Keeping in touch

While out wondering in Wardak, I had to stay in touch with Kabul, sending regular messages each day to let my boss know I was still alive: ‘tout ok’. Which was definitely a good thing, but sometimes a bit of a pain in the arse. Especially when it meant trying to balance a sat phone in such a way as to keep a signal, while in a car bumping about like a bucking bronco cross-bred with a rollercoaster. Or when it meant having to climb a hill at night to then stand on the edge of a collapsed building at the top to try and get connected, a chill wind trying to blow me off.

Meanwhile, my companion was climbing up the hill with me to try and get through to his family, assuring one uncle he was safe, while trying to find out where another group of relatives had got to. They were travelling from Kabul to Herat – a journey along a good road one can do in a day if you start early enough. The first contact he had was when they were stuck in the other part of Wardak, blocked by fighting ahead of them, with helicopters and fighter planes buzzing overhead. After they’d got passed that, there was a silence. Delayed, they’d have to stay the night in Kandahar, we reasoned. They should have network coverage there, but he couldn’t get a response. Driving over another hill late the next day, he finally got through to them. They’d made it back safe and well, having been five minutes behind another bus that had been stopped and robbed on the road ahead of them.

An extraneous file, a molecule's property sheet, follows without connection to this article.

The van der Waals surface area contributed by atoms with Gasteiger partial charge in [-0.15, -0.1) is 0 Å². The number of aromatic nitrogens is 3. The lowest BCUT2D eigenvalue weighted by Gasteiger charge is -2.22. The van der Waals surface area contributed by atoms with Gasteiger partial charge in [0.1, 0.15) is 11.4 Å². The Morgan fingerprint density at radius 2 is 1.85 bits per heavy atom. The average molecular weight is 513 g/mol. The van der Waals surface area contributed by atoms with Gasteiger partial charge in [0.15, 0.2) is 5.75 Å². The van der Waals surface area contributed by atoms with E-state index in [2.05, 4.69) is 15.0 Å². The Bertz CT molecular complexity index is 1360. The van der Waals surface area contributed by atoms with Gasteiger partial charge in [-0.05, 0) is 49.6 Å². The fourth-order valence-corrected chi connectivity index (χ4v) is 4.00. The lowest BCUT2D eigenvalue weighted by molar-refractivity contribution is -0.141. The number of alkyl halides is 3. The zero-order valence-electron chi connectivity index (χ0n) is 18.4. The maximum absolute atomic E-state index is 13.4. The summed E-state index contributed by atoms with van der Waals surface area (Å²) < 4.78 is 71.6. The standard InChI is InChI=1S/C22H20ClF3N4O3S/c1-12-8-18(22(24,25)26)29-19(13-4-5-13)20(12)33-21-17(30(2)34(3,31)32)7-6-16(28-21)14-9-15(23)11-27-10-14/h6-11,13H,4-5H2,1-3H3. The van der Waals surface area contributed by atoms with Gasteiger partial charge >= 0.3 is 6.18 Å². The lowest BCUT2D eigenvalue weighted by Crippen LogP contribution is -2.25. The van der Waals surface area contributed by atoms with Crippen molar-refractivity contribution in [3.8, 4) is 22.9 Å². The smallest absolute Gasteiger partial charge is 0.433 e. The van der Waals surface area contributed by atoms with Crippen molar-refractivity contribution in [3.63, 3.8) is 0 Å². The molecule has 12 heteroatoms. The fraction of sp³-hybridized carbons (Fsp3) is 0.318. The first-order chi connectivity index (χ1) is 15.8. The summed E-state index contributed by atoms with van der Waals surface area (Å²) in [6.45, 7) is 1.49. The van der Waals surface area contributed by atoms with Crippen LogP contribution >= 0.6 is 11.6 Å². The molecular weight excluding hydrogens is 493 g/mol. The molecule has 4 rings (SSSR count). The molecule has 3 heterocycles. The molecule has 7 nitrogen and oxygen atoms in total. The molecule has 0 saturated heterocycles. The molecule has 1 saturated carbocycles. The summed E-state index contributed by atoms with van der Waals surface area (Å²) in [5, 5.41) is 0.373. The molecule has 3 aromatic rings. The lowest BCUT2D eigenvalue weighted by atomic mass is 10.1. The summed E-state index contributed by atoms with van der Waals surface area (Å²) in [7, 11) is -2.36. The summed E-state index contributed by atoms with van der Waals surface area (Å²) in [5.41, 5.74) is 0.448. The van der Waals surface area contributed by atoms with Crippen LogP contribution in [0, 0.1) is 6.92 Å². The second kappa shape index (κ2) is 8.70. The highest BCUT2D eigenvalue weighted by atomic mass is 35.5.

Mobile phones have had an incredible impact on this country. Farmers in remote parts of Wardak can now phone contacts and get the latest market price for livestock or crops in Kabul, allowing them to sell to traders at a better price. People can stay in touch with friends and family travelling across the country. And we all get to worry about each other a lot more. As my companion said, ‘what is this country like when we have to phone every hour to know if they are alive….?’

Easy connections also mean it’s easier to receive messages you’d rather not get. Like the request that came over the crackling HF radio, asking me, if I didn’t mind, since I’m already there, if I could just do this wee little bit of work for somebody. Or being told, having just reached one of our offices and putting my feet up for a few minutes with a cup of tea, that somebody had changed their mind and I wasn’t allowed to spend the night there because of security, so I’d just have to cancel my plans for the rest of the day, drive two hours back to another base, and come again tomorrow.

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